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Moujaes v. San Francisco City and County

United States District Court, N.D. California

April 28, 2017

NYLA MOUJAES, Plaintiff,
v.
SAN FRANCISCO CITY AND COUNTY, et al., Defendants.

          ORDER GRANTING PLAINTIFF'S MOTION TO REVIEW COSTS Re: Dkt. No. 124

          Donna M. Ryu United States Magistrate Judge

         Plaintiff Nyla Moujaes (“Plaintiff”) moves for review of the $3, 517.25 cost bill that was taxed against her following a jury trial in this case. [Docket No. 124]. Defendants Officer David B. Wasserman and Sergeant Gary Buckner (“Defendants”) oppose. [Docket No. 126]. The court finds this matter appropriate for resolution without oral argument. See Civ. L.R. 7-1(b). Having considered the parties' submissions, the court GRANTS Plaintiff's motion and DECLINES to award costs for the reasons stated herein.

         I. FACTUAL AND PROCEDURAL BACKGROUND

         Plaintiff filed this civil rights action alleging that Defendants violated her federal constitutional rights in connection with a traffic stop that took place on July 14, 2013. On that night, Plaintiff was driving in a car with her girlfriend on Mission Street in San Francisco, when she was pulled over Defendants for making an illegal left turn. What occurred during the traffic stop was the subject of much dispute. However, it is undisputed that Plaintiff suffered a dislocated shoulder from the incident that required emergency medical treatment.

         Plaintiff brought claims against Defendants and other individual officers pursuant to 42 U.S.C. § 1983 for unlawful seizure, wrongful arrest, and excessive force. Plaintiff also asserted a Monell claim for municipal liability against the City and County of San Francisco. The court granted summary judgment on the claims against the City and County of San Francisco, Plaintiff's unlawful seizure and arrest claims, and claims against certain individual officer defendants, but denied summary judgment on the excessive force claims against Wasserman and Buckner. See Nyla Moujaes v. San Francisco City & Cty., No. 15-CV-03129-DMR, 2016 WL 4702671, at *10 (N.D. Cal. Sept. 8, 2016).

         The case proceeded to a week-long trial, during which the parties presented numerous witnesses, experts, and evidence. The jury returned a verdict in favor of Wasserman and Buckner. See Jury Verdict [Docket No. 114].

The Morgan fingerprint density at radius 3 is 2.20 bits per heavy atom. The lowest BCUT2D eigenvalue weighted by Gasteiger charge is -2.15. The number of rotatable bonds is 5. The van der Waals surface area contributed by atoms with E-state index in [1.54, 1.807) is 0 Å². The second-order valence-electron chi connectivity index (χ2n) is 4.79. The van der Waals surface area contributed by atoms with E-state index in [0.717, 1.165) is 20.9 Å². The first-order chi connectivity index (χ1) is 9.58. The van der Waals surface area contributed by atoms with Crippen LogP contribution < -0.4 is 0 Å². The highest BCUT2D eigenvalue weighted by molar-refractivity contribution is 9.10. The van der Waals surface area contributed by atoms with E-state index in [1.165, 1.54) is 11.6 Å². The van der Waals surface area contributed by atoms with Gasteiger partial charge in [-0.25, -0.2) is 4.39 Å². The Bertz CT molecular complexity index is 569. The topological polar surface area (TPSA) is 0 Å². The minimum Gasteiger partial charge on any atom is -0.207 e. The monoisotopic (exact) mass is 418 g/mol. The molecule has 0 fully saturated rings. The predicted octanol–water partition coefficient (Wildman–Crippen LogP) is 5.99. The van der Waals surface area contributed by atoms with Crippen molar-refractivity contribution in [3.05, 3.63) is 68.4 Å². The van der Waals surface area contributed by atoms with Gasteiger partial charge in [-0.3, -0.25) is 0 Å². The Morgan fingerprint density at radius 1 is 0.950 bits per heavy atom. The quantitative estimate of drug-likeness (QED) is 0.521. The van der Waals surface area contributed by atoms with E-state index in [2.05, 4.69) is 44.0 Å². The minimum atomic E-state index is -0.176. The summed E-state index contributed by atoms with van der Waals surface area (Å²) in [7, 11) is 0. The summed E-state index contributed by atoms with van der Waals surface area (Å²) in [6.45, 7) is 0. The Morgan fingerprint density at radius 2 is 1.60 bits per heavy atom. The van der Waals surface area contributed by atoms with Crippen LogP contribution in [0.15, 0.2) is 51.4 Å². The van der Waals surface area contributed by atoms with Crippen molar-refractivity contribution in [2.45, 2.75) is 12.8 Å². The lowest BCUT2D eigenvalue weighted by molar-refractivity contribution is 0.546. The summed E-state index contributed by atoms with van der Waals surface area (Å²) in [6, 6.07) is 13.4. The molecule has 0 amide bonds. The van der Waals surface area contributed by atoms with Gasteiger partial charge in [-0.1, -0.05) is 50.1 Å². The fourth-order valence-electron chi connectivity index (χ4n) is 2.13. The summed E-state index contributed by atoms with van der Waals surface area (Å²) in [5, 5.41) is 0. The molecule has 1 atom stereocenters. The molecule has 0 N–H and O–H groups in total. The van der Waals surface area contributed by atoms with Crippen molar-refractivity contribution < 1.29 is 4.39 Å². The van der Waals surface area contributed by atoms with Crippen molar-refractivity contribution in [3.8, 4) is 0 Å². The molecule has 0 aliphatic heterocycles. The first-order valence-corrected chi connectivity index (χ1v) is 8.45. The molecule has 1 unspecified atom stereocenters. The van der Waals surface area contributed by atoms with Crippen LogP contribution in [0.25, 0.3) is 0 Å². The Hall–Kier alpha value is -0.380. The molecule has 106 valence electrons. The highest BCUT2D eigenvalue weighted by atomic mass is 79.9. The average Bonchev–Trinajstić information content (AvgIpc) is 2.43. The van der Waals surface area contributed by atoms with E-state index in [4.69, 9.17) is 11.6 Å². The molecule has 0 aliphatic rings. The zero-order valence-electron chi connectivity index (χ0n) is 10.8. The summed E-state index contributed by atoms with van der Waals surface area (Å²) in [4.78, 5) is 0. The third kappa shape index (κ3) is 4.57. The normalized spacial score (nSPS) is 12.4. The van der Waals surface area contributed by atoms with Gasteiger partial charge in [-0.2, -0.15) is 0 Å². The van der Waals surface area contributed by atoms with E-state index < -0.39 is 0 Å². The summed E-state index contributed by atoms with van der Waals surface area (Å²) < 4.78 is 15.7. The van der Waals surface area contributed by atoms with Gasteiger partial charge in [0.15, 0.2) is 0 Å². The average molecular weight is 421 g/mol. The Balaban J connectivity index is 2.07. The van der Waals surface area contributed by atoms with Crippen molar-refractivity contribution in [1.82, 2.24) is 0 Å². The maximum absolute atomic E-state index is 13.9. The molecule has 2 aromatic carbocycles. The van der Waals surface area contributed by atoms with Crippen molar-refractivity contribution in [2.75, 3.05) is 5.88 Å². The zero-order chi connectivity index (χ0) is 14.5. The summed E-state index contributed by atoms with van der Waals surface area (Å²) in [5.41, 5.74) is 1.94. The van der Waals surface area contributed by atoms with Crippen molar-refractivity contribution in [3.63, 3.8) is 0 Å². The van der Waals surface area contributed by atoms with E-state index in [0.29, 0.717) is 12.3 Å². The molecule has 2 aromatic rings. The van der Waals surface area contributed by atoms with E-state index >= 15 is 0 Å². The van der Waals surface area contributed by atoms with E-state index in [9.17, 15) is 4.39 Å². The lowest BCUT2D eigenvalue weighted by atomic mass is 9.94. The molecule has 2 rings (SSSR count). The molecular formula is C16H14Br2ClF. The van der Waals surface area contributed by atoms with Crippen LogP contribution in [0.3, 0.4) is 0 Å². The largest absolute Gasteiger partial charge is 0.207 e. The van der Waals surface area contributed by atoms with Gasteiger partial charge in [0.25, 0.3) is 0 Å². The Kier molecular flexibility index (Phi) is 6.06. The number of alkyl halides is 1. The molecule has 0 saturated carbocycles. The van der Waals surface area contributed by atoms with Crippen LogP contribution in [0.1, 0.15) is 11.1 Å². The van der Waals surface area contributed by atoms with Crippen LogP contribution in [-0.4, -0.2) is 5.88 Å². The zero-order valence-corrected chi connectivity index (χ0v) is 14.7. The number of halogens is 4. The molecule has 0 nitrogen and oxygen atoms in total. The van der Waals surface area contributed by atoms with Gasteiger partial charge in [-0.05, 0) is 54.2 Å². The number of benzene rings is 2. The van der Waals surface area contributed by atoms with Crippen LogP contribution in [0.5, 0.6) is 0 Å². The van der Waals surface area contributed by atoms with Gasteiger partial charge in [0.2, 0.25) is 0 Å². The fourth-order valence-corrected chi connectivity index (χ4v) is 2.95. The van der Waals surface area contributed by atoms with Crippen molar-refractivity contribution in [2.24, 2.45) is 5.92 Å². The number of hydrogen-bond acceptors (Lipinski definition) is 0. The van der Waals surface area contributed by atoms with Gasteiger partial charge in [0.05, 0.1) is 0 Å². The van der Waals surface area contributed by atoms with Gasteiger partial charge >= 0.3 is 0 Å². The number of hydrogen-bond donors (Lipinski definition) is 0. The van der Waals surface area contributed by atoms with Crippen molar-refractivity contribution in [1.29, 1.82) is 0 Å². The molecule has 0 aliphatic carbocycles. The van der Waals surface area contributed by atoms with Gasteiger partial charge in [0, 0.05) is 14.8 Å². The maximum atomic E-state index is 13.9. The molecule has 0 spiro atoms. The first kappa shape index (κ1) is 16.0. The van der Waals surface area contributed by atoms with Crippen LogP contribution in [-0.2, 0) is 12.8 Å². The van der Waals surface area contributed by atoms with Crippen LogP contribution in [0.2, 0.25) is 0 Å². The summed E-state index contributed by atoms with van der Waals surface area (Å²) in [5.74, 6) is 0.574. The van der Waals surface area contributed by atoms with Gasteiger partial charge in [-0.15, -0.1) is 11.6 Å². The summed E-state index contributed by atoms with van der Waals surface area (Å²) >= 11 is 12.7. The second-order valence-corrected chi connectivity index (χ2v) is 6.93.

Following the jury's verdict, Defendants filed a timely bill of costs in the amount of $9, 922.41. See Bill of Costs [Docket No. 120]. Plaintiff objected. See Plaintiff's Objections to Bill of Costs [Docket No. 121]. Pursuant to 28 U.S.C. § 1920(3) and Civil Local Rule 54-3, the Clerk disallowed $6, 405.16, and reduced the cost bill to $3, 517.25. See Bill of Costs [Docket No. 123].

         Plaintiff now moves this court to review the final cost bill of $3, 517.25, and requests that the court decline to award any costs.

         II. LEGAL STANDARD

         Under Federal Rule of Civil Procedure 54(d), “[u]nless a federal statute, these rules, or a court order provides otherwise, costs -- other than attorney's fees -- should be allowed to the prevailing party.” Rule 54(d) therefore creates a “presumption for awarding costs to the prevailing party.” Draper v. Rosario, 836 F.3d 1072, 1087 (9th Cir. 2016) (citation and internal quotation marks omitted). However, this “allowance [of costs] to the prevailing party is not . . . a rigid rule.” Fishgold v. Sullivan Drydock & Repair Corp., 328 U.S. 275, 283-84 (1946); see also Ayala v. Pac. Mar. Ass'n, No. C08-0119 TEH, 2011 WL 6217298, at *1 (N.D. Cal. Dec. 14, 2011) (“In order to overcome the presumption, a losing party must show that to award costs to the prevailing party would be unjust.”) (citation omitted). A district court has “discretion to refuse to award costs.” Ass'n of Mexican-Am. Educators v. State of Cal., 231 F.3d 572, 591 (9th Cir. 2000) (en banc). “That discretion is not unlimited.” Id. “A district court must specify reasons for its refusal to award costs.” Id. at 592 (citation and internal quotation marks omitted).

         As explained by the Ninth Circuit, “[a]ppropriate reasons for denying costs include: (1) the substantial public importance of the case, (2) the closeness and difficulty of the issues in the case, (3) the chilling effect on future similar actions, (4) the plaintiff's limited financial resources, and (5) the economic disparity between the parties.” Escriba v. Foster Poultry Farms, Inc., 743 F.3d 1236, 1247-48 (9th Cir. 2014). This list is not “exhaustive . . . of good reasons for declining to award costs, but rather a starting point for analysis.” Id. at 1248 (citation and internal quotation marks omitted).

         III. DISCUSSION

         Plaintiff argues that the court should decline to award costs because all five factors identified by the Ninth Circuit in Escriba support such a result. Defendants oppose, arguing that none of the Escriba factors weighs in favor of denying costs in this case. As discussed below, the court finds that at least four of the Escriba factors support the denial of a cost award.

         A. The Substantial ...


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